Not so long ago, before the Internet became a force of nature in the beginning of the 21st century, sales and marketing departments dictated the flow of information. Customers were informed about different products and services that were marketed via traditional media channels. Traditional sales people were, in turn, in a position of power because customers were dependent on them to provide relevant information to base decisions on. Sales people had, thereby, a raison d’être as providers of information about products, guides, and sources of knowledge that was not available anywhere else. Selling was therefore relatively standardized and based on customers’ lack of choices. We can see this type of dependency historically as a traditional sales logic, where customers were prepared to pay a little bit extra for advice from a sales representative.
Along with the rise of the Internet, this sales logic became more diffuse. The value of information simply shrank when customers could access it on their own via digital channels, such as comparison sites, guidelines, do-it-yourself articles, reviews, product videos, and real-time help from their networks via social media. The market research company Forrester has demonstrated in one of its studies that 74 percent of B2B buyers perform half of their research on their own on the Internet before they contact a sales rep or make a purchasing decision.1 The same study shows that 90 percent of all purchases begin with an Internet search. Although these figures should be used cautiously – there are big differences between different types of transactions – they point to an important conclusion: the era where sales people were the first and only source of information for purchasing decisions is over. Digitalization has without a doubt changed customer behavior in the purchasing process.
The essence of strategy is choosing what not to do. You can’t be all things to all people. | Professor Michael Porter, Harvard Business School
Development toward increasingly informed customers correlates directly to an ever-stronger trend that has swept over all types of sales for a couple of decades: polarization of sales logics. This polarization means that the way we buy and sell has shifted from the middle to the extremes. And the gap is increasing dramatically. If customer purchases are routine, the sales rep’s role becomes less and less important and the customer can just as well perform the purchase on her own. This is a transactional sales logic, where the sales rep is partially or entirely replaced by digital marketing and sales via e-commerce platforms. The traditional sales logic is being nibbled away at the edges at an increasing pace, by automated transactional sales.
However, if the customers’ needs are complex, different or of a tailored character, the customer’s need of qualified advice increases. Here, the sales representative fills an ever-larger role and her task is shifted from being an information provider to adding value – beyond the actual offer. The sales rep becomes thereby, by definition, more of a consultant, advisor and business developer, tasked with differentiating its services by adapting and creating unique values for clients with those types of needs. This type of emerging logic is defined as a complex sales logic. The lukewarm middle segment where the traditional sales logic existed is increasingly experienced as less value-generating, uninspiring and without direction, and is thereby a dangerous path to follow. ProSales research confirms this conclusion. In one of our studies we were able to show that companies that get stuck in the middle segment (traditional sales logic) are notably less profitable than companies that lie at the extremes. On the other hand, companies that advance their position and move 20 percent of their business from traditional to transactional or complex sales logic increase their operating margins by at least 3 percentage.2 That is a considerable difference.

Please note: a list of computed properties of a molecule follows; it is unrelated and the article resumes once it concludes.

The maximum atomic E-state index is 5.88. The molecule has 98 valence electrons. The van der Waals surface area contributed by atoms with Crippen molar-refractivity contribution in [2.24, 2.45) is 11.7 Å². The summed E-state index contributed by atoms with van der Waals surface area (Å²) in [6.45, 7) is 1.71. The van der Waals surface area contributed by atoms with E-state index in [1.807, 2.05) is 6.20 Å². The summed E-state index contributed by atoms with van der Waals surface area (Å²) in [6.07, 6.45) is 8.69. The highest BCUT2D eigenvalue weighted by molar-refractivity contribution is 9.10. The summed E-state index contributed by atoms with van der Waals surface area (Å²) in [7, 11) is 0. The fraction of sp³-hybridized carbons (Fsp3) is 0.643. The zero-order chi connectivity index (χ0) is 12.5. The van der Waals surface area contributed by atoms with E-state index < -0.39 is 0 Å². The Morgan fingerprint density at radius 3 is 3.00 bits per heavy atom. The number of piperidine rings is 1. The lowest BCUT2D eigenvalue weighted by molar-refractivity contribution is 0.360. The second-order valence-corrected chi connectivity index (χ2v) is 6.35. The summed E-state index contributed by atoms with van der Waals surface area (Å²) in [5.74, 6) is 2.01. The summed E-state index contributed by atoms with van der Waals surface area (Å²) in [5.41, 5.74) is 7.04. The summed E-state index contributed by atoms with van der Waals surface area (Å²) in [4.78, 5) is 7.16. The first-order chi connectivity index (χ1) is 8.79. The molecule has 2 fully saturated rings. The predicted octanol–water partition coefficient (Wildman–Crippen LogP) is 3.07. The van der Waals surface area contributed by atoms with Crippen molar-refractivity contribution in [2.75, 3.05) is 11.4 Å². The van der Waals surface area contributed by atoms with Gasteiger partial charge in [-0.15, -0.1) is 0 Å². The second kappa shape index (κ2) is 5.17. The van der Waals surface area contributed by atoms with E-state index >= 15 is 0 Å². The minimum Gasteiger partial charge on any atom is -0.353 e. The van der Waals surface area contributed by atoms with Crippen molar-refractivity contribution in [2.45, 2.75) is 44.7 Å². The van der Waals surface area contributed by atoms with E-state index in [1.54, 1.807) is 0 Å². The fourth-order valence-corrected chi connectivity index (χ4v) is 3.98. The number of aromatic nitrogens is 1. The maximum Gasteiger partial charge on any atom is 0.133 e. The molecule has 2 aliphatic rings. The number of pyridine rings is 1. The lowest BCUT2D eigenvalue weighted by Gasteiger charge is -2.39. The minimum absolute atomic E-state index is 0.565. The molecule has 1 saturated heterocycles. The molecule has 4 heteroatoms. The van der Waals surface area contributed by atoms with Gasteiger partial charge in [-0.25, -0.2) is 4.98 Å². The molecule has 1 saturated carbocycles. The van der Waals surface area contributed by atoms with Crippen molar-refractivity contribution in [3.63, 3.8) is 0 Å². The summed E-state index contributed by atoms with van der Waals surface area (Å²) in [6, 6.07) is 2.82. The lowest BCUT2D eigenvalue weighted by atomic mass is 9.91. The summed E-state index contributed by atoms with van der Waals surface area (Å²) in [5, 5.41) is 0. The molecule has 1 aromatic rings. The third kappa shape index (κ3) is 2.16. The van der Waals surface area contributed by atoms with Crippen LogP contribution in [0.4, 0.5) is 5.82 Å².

Polarization between transactional and complex sales logics has important implications for how today’s and tomorrow’s sales organizations should be organized. For transactional sales it is all about utilizing every technological option available to make it as easy and time-saving as possible for the customer to buy. Where customers are willing and able, and the customer’s risk is low, this is a preferable sales strategy.
The complex sales logic also requires a different sales strategy. Globalization continuously raises the bar for how complex a transaction can become. When multinational actors do business with each other, the risks and consequences can be considerable, and not only for the parties involved but for the entire global economy. Complex sales logic means that, for some transactions, clients require in-depth advice and support for complex problem solving, where tailored solutions 1 The big power shift – it’s all about the customer 17 are sought after to meet a business’ own unique needs. These transactions are often characterized by greater stakes, larger risks, more involved actors and more work. Creating customer value under this sales logic normally requires a much higher level of effort from the sales rep and her organization.
This trend also raises big questions for many sales organizations. How to choose between a transactional and a complex sales logic, with all the consequences? For many companies, the choice can result in a large and painful reorganization.3 Or try to combine the two? Few companies have succeeded in adapting their organizations to be able to handle several sales logics in parallel. But the alternative of staying in the middle will in all likelihood become more and more painful.
2 ProSales Institute (2012). Hårda fakta om säljlogiker. Stockholm: ProSales Institute Sverige AB.
3 Klingvall, M., Benzinger, Ö, Larsson-Broman, H. (2011). Jakten på Försäljningens DNA. Stockholm: ProSales Institute Sverige AB.